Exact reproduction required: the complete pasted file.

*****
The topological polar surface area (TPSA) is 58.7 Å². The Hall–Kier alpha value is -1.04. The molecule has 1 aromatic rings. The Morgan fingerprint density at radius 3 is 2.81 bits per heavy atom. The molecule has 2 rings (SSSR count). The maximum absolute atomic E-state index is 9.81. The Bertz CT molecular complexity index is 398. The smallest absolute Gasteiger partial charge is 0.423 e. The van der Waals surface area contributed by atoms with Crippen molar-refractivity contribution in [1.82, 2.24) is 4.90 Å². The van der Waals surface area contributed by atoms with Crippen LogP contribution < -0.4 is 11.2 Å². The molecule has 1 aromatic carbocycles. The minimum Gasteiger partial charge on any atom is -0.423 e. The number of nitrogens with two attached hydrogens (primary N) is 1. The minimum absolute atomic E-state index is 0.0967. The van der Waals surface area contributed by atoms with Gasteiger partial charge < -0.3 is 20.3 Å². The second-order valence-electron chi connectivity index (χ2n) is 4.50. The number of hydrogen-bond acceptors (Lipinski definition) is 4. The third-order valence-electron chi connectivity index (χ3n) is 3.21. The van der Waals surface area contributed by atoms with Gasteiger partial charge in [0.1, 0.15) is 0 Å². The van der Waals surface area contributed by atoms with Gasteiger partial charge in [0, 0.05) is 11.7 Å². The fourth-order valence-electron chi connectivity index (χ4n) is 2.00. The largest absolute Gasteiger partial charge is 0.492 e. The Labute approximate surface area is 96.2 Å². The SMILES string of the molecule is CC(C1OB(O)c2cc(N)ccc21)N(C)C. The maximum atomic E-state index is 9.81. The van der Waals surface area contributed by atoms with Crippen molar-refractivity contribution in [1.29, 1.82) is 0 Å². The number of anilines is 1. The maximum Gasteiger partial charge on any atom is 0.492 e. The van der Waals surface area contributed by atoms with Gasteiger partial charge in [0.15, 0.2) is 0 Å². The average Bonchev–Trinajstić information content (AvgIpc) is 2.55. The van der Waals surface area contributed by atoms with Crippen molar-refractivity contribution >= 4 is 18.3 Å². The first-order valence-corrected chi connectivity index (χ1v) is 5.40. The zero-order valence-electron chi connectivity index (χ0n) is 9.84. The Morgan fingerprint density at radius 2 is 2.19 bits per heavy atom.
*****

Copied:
The topological polar surface area (TPSA) is 58.7 Å². The Hall–Kier alpha value is -1.04. The molecule has 1 aromatic rings. The Morgan fingerprint density at radius 3 is 2.81 bits per heavy atom. The molecule has 2 rings (SSSR count). The maximum absolute atomic E-state index is 9.81. The Bertz CT molecular complexity index is 398. The smallest absolute Gasteiger partial charge is 0.423 e. The van der Waals surface area contributed by atoms with Crippen molar-refractivity contribution in [1.82, 2.24) is 4.90 Å². The van der Waals surface area contributed by atoms with Crippen LogP contribution < -0.4 is 11.2 Å². The molecule has 1 aromatic carbocycles. The minimum Gasteiger partial charge on any atom is -0.423 e. The number of nitrogens with two attached hydrogens (primary N) is 1. The minimum absolute atomic E-state index is 0.0967. The van der Waals surface area contributed by atoms with Gasteiger partial charge < -0.3 is 20.3 Å². The second-order valence-electron chi connectivity index (χ2n) is 4.50. The number of hydrogen-bond acceptors (Lipinski definition) is 4. The third-order valence-electron chi connectivity index (χ3n) is 3.21. The van der Waals surface area contributed by atoms with Gasteiger partial charge in [0.1, 0.15) is 0 Å². The van der Waals surface area contributed by atoms with Gasteiger partial charge in [0, 0.05) is 11.7 Å². The fourth-order valence-electron chi connectivity index (χ4n) is 2.00. The largest absolute Gasteiger partial charge is 0.492 e. The Labute approximate surface area is 96.2 Å². The SMILES string of the molecule is CC(C1OB(O)c2cc(N)ccc21)N(C)C. The maximum atomic E-state index is 9.81. The van der Waals surface area contributed by atoms with Crippen molar-refractivity contribution in [1.29, 1.82) is 0 Å². The number of anilines is 1. The maximum Gasteiger partial charge on any atom is 0.492 e. The van der Waals surface area contributed by atoms with Gasteiger partial charge in [0.15, 0.2) is 0 Å². The average Bonchev–Trinajstić information content (AvgIpc) is 2.55. The van der Waals surface area contributed by atoms with Crippen molar-refractivity contribution >= 4 is 18.3 Å². The first-order valence-corrected chi connectivity index (χ1v) is 5.40. The zero-order valence-electron chi connectivity index (χ0n) is 9.84. The Morgan fingerprint density at radius 2 is 2.19 bits per heavy atom.